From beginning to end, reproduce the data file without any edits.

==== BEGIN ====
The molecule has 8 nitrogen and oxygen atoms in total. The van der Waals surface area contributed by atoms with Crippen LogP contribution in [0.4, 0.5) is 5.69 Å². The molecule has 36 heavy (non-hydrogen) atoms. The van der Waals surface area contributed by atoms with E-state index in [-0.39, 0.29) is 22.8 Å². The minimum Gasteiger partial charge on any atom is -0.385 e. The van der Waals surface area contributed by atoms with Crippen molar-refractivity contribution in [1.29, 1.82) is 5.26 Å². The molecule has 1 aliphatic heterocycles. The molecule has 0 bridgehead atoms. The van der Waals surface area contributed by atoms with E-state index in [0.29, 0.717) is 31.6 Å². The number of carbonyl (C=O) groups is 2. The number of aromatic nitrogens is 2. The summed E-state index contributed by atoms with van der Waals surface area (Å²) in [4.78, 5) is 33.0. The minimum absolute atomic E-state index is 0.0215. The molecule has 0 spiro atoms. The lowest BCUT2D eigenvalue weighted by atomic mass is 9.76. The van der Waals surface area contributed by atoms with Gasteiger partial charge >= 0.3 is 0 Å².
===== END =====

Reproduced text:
The molecule has 8 nitrogen and oxygen atoms in total. The van der Waals surface area contributed by atoms with Crippen LogP contribution in [0.4, 0.5) is 5.69 Å². The molecule has 36 heavy (non-hydrogen) atoms. The van der Waals surface area contributed by atoms with E-state index in [-0.39, 0.29) is 22.8 Å². The minimum Gasteiger partial charge on any atom is -0.385 e. The van der Waals surface area contributed by atoms with Crippen molar-refractivity contribution in [1.29, 1.82) is 5.26 Å². The molecule has 1 aliphatic heterocycles. The molecule has 0 bridgehead atoms. The van der Waals surface area contributed by atoms with E-state index in [0.29, 0.717) is 31.6 Å². The number of carbonyl (C=O) groups is 2. The number of aromatic nitrogens is 2. The summed E-state index contributed by atoms with van der Waals surface area (Å²) in [4.78, 5) is 33.0. The minimum absolute atomic E-state index is 0.0215. The molecule has 0 spiro atoms. The lowest BCUT2D eigenvalue weighted by atomic mass is 9.76. The van der Waals surface area contributed by atoms with Gasteiger partial charge >= 0.3 is 0 Å².